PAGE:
Spitballin’ (or Super Pass It To Bulis: All In, if you love adventurous acronymizing) is a feature that allows us to touch on a multitude of things really fast, because in the world of hockey, there are always lots of things to find and colour. Here are a few quick topics.
Minus their leading scorer, the Utica Comets earn their first point in franchise history
With Alex Burrows, Jannik Hansen, Dale Weise, Nicklas Jensen, Jordan Schroeder, and David Booth all on the shelf with various injuries, the Canucks have called up some unfamiliar faces to fill out the roster. One of them definitely had Canucks fans scratching their heads and asking, “Who?” when he got the call from Utica: Pascal Pelletier.
Pelletier was signed in the off-season out of the Swiss league to provide some veteran leadership to the Comets, but he’s done more than that: he’s leading the Comets in scoring with 7 points in 4 games. That kind of production made it an easy decision, I’m sure, to call Pelletier up.
Without Pelletier, as well as Darren Archibald and Jeremy Welsh, the Comets still managed to take the Syracuse Crunch to overtime and the shootout on the strength of a 32-save performance from Joacim Eriksson and a goal from Colin Stuart, assisted by Yann Sauve and Zac Dalpe. While they eventually lost in the shootout, it was a gutsy performance from an undermanned squad, and earned the Comets their first point of the season.
Fortunately for the Comets, they’ll be getting their leading scorer back, as Pelletier has been sent back down. Incidentally, the Comets’ second leading scorer and only player with a positive plus/minus is 2011 third round pick Alexandre Grenier, which is a positive sign after he played all of last season in the ECHL.
Manny Malhotra remains a great guy, helps teammate find medal
We’re big fans of Manny Malhotra here at PITB, not only because of his superb defensive play on the ice that enabled Henrik Sedin and Ryan Kesler to focus on the offensive end, but also because he is a genuinely great guy. When we met his father-in-law (who is also Steve Nash’s dad) at a Phoenix Coyotes game back in 2011, the thing he most wanted to emphasize about Malhotra was that he was a good husband and a good man. He hardly cared about his on-ce performance, but clearly loved his son-in-law for being a quality human being.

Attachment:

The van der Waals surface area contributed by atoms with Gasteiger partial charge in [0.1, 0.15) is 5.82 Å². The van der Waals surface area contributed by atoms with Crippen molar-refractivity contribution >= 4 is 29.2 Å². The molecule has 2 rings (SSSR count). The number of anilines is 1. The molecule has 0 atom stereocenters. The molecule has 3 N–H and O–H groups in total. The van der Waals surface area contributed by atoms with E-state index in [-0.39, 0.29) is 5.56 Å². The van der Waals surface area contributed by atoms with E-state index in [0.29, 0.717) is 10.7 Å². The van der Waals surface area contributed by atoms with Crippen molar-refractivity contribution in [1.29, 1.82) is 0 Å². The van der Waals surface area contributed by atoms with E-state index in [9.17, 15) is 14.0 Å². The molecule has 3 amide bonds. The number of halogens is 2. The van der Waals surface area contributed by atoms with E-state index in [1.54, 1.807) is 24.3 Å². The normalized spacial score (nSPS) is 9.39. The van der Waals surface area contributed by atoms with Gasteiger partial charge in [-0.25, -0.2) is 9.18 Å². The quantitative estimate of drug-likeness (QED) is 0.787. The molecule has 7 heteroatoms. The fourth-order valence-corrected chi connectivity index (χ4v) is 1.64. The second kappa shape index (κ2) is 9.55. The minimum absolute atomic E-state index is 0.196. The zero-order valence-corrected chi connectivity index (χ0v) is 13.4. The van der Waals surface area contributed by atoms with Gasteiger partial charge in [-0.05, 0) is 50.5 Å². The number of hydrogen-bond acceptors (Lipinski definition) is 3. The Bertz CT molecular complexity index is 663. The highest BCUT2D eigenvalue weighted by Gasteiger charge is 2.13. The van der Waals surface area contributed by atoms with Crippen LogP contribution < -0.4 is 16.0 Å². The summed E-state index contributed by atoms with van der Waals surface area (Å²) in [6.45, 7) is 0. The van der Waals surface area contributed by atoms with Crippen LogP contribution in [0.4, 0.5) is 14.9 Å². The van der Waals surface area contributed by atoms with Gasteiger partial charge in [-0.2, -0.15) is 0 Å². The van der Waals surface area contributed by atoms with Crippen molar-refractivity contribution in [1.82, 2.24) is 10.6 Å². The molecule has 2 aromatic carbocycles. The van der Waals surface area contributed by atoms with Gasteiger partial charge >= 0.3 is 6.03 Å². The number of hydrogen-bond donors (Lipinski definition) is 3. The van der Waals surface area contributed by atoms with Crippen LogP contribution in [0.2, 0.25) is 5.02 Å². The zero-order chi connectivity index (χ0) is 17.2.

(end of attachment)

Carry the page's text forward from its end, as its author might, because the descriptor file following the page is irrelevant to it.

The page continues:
Malhotra proved it with his work in the community while with the Canucks and proved it again last week when he went above and beyond the call of duty to help out a teammate with his new team, the Charlotte Checkers.
The Checkers had a team-building exercise a couple weeks ago, playing paintball. One of the players, Brendan Woods, lost a medal that was given to him by his grandfather that had been blessed by the Pope. Knowing how important it was to Woods, Malhotra stepped up to help:
Enter Malhotra, the longtime NHL veteran who’s playing with the Checkers on a pro tryout contract as he attempts to prove that he can still play at the highest level. Without telling Woods, Malhotra, who had known the rookie forward for a little over two weeks, bought a metal detector, drove to the paintball field and searched.
When unable to find the medal, Malhotra told Woods about it, and the two returned to the field to look again on Wednesday. Together, they found it.
Man, Malhotra is the best.
The claim that Kesler dove is a little bit contentious
My co-editor here at Pass it to Bulis stirred up some controversy on Thursday by writing his take on why Frans Nielsen didn’t receive a hearing with the NHL’s Department of Player Safety for his elbow to the head of Ryan Kesler. It didn’t go over too well with either our regular readership or the many readers directed to the article from Twitter, Facebook, or various hockey forums.
Dimitri Filipovic over at Canucks Army took particular issue with the hit in his post-game recap.
It wasn’t too long ago that Alex Edler was suspended 3 games for a very similar incident. Except that I actually think Nielsen’s hit was worse because he actually appeared to prop his elbow up in the last second before contact, whereas Edler clearly tucked his. Now, Nielsen isn’t considered a repeat offender, so it’s tough to say how he’ll be reprimanded, but I sincerely hope that he doesn’t get off the hook here without anything.
I think this is part of the reason there was such a strong backlash to Harrison’s post. Up until then, every take on the hit from Canucks-centric sources saw it as a clear elbow to the head, with a strong undercurrent of disdain for outside sources that saw it as a dive. By Thursday morning, the view of the hit as a suspension-worthy headshot was solidified in the minds of Canucks fans and it was jarring to see an opposing opinion.